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Epoché: A Journal for the History of Philosophy

Volume 25, Issue 2, Spring 2021

Ryan Drake
Pages 249-268

The Compulsion of Bodies
Infection and Possession in Gorgias's Helen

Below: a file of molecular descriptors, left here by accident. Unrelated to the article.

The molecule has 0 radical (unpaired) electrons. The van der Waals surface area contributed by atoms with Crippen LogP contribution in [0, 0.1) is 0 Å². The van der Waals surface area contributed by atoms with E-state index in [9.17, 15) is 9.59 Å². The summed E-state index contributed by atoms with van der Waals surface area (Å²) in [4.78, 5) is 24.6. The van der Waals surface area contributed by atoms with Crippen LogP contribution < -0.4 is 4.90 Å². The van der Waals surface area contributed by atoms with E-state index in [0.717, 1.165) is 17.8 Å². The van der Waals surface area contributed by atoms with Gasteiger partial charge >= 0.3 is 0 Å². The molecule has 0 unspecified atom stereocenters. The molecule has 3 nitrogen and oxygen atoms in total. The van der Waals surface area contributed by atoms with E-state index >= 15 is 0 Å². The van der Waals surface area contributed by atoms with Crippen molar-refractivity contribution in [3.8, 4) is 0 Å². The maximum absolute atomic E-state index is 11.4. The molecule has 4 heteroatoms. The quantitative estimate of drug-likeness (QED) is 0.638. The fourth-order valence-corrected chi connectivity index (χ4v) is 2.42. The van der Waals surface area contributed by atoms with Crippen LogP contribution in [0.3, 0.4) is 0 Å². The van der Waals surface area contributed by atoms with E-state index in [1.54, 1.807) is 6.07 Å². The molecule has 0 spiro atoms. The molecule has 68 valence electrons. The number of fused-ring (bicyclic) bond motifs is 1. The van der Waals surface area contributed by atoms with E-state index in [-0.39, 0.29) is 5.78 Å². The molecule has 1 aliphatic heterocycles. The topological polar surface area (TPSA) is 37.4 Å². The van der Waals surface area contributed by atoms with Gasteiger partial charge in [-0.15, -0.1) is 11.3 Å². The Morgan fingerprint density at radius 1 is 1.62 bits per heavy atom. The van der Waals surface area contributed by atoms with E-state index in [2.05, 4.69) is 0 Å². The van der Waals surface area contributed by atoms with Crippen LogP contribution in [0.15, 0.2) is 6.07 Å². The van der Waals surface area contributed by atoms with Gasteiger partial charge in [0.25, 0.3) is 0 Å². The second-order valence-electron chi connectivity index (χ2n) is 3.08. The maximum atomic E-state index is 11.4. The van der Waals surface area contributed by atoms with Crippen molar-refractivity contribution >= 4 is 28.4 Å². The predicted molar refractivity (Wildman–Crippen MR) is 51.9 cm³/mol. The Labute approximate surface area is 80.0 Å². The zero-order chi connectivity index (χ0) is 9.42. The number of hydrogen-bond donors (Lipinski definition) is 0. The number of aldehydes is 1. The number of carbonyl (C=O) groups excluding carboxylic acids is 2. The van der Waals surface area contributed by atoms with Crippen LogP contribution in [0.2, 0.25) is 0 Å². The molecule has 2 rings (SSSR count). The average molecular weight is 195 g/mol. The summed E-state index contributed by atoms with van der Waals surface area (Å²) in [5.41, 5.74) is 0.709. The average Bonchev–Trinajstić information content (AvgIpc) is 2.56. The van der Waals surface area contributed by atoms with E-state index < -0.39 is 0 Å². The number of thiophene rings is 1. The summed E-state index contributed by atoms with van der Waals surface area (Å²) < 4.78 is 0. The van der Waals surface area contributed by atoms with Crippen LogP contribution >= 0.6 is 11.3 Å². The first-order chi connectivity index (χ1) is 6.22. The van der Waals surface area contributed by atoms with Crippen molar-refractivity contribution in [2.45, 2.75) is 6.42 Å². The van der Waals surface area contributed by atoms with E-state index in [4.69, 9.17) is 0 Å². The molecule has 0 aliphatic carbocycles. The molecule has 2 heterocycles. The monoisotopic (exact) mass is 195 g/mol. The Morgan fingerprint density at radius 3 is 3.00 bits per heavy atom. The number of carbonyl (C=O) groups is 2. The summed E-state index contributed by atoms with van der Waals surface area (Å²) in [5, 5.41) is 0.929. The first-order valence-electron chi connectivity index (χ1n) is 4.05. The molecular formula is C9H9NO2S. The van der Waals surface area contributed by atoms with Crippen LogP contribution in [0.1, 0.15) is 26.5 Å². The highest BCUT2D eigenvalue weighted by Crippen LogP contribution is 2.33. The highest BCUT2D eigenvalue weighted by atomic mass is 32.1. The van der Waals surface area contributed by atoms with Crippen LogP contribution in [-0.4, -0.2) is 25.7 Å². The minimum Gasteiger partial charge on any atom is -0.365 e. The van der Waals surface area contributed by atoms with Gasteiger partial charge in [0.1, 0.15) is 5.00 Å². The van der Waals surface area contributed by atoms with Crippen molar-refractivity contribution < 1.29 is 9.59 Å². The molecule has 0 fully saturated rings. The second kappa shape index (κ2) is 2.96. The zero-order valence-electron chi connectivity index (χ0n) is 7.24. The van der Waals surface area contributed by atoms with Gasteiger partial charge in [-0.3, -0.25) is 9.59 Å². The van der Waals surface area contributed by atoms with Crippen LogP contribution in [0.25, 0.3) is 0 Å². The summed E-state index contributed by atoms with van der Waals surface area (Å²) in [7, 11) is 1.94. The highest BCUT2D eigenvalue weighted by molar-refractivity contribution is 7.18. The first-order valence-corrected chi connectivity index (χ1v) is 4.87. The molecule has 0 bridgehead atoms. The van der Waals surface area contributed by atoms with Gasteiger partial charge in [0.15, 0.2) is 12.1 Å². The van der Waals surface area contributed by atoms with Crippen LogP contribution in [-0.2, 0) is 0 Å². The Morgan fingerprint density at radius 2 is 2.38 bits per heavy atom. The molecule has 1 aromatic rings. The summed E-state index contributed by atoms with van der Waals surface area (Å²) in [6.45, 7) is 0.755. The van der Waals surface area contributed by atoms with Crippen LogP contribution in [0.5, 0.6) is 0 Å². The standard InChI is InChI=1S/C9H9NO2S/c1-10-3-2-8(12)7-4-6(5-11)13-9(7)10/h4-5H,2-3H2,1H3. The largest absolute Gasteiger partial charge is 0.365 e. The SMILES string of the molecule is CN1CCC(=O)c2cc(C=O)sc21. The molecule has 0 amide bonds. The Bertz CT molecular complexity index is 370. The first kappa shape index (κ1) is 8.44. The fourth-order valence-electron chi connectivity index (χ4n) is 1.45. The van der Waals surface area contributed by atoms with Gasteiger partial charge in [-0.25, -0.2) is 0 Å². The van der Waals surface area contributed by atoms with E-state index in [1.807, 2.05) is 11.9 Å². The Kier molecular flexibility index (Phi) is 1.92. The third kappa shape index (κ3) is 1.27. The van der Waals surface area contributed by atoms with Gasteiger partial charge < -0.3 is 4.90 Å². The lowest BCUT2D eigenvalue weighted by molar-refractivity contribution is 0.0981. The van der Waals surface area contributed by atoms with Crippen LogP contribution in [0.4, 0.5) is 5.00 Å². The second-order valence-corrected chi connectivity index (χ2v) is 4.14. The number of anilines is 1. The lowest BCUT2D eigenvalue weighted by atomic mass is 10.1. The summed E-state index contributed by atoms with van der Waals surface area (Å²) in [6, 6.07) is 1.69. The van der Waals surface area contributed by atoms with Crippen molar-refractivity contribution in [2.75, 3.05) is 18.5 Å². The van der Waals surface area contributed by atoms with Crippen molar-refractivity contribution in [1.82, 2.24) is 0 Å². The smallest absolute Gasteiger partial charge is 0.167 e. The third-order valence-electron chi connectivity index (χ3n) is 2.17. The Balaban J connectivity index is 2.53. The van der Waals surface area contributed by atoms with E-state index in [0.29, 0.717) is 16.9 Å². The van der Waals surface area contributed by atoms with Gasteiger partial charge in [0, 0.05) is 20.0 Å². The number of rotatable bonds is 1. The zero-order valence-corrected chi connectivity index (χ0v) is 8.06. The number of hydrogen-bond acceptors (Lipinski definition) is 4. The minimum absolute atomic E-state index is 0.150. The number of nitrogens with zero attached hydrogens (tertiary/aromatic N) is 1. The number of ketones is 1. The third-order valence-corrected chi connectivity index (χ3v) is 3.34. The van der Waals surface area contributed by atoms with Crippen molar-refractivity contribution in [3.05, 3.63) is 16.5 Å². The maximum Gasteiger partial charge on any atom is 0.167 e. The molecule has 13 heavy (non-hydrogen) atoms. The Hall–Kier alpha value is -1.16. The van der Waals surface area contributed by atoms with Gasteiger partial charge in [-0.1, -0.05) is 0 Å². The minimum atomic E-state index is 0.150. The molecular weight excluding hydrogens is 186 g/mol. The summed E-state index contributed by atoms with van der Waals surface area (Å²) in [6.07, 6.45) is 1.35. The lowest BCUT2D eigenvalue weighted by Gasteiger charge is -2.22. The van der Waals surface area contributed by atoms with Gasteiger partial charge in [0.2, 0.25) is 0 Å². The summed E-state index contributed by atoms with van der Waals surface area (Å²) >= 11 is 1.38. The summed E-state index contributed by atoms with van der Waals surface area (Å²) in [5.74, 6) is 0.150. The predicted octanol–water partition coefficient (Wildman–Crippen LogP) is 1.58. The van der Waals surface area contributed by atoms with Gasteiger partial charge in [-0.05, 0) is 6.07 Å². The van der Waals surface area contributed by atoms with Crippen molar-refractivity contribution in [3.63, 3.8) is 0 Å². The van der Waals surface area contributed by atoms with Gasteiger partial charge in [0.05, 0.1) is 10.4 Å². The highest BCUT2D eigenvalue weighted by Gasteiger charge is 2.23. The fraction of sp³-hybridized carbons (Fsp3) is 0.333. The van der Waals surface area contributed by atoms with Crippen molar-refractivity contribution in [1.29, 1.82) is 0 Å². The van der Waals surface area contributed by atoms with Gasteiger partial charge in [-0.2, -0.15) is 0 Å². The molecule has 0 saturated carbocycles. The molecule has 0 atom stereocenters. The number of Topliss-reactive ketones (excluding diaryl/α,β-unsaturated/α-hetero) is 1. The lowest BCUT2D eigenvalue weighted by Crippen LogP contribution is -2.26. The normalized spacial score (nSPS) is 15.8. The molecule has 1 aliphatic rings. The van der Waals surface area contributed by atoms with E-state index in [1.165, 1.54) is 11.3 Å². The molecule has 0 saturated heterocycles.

This essay seeks to understand Gorgias’ reflections upon language and perception in the Encomium of Helen through the threefold vocabularies of medicine, enchantment, and oratory that were often taken together in the fifth century. I demonstrate that the two modes of sorcery to which Gorgias refers have to do with language and its effect on opinion, on the one hand, and perception and its effect upon one’s affective bearing, on the other. Both effects, I claim, are grasped through their forceful means of physically impressing and deforming the soul such that its reliance upon memory and habitual forms of dwelling in the world are subject to oblivion. Further, such conceptual and practical unmooring can be understood as forms of disease that rob an individual of her agency, either temporarily or permanently, and therefore reflect the problematic status of language in early democratic Greece.

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